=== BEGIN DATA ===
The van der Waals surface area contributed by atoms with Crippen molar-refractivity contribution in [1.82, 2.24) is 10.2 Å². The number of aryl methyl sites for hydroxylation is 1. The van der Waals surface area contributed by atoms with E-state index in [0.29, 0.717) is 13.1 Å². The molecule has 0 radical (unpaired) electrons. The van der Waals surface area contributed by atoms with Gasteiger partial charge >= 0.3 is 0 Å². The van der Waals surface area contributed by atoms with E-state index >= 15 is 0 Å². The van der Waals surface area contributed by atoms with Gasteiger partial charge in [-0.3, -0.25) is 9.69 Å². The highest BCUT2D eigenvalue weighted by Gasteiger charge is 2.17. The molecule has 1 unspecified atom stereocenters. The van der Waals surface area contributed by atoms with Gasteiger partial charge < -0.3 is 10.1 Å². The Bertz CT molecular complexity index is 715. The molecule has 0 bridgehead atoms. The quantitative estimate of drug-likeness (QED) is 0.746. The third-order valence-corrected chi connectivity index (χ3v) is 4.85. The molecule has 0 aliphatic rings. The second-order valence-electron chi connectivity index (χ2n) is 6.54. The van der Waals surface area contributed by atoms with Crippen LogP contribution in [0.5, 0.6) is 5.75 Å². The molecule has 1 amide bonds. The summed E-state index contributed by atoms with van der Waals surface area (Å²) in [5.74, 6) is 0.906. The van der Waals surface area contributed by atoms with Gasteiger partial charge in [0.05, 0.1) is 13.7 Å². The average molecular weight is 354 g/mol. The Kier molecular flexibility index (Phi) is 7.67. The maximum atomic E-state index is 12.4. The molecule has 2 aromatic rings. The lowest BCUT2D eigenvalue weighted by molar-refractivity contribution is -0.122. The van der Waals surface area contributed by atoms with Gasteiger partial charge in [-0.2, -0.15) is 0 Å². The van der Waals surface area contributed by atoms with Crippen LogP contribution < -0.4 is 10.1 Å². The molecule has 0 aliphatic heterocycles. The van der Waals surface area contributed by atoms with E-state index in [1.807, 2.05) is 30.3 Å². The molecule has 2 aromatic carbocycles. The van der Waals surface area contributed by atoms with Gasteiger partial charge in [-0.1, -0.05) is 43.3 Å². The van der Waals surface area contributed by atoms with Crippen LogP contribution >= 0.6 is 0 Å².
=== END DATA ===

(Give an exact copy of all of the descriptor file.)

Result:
The van der Waals surface area contributed by atoms with Crippen molar-refractivity contribution in [1.82, 2.24) is 10.2 Å². The number of aryl methyl sites for hydroxylation is 1. The van der Waals surface area contributed by atoms with E-state index in [0.29, 0.717) is 13.1 Å². The molecule has 0 radical (unpaired) electrons. The van der Waals surface area contributed by atoms with Gasteiger partial charge >= 0.3 is 0 Å². The van der Waals surface area contributed by atoms with E-state index >= 15 is 0 Å². The van der Waals surface area contributed by atoms with Gasteiger partial charge in [-0.3, -0.25) is 9.69 Å². The highest BCUT2D eigenvalue weighted by Gasteiger charge is 2.17. The molecule has 1 unspecified atom stereocenters. The van der Waals surface area contributed by atoms with Gasteiger partial charge < -0.3 is 10.1 Å². The Bertz CT molecular complexity index is 715. The molecule has 0 bridgehead atoms. The quantitative estimate of drug-likeness (QED) is 0.746. The third-order valence-corrected chi connectivity index (χ3v) is 4.85. The molecule has 0 aliphatic rings. The second-order valence-electron chi connectivity index (χ2n) is 6.54. The van der Waals surface area contributed by atoms with Crippen LogP contribution in [0.5, 0.6) is 5.75 Å². The molecule has 1 amide bonds. The summed E-state index contributed by atoms with van der Waals surface area (Å²) in [5.74, 6) is 0.906. The van der Waals surface area contributed by atoms with Gasteiger partial charge in [0.05, 0.1) is 13.7 Å². The average molecular weight is 354 g/mol. The Kier molecular flexibility index (Phi) is 7.67. The maximum atomic E-state index is 12.4. The molecule has 2 aromatic rings. The lowest BCUT2D eigenvalue weighted by molar-refractivity contribution is -0.122. The van der Waals surface area contributed by atoms with Gasteiger partial charge in [-0.2, -0.15) is 0 Å². The van der Waals surface area contributed by atoms with Crippen LogP contribution < -0.4 is 10.1 Å². The molecule has 0 aliphatic heterocycles. The van der Waals surface area contributed by atoms with E-state index in [1.807, 2.05) is 30.3 Å². The molecule has 2 aromatic carbocycles. The van der Waals surface area contributed by atoms with Gasteiger partial charge in [-0.1, -0.05) is 43.3 Å². The van der Waals surface area contributed by atoms with Crippen LogP contribution >= 0.6 is 0 Å².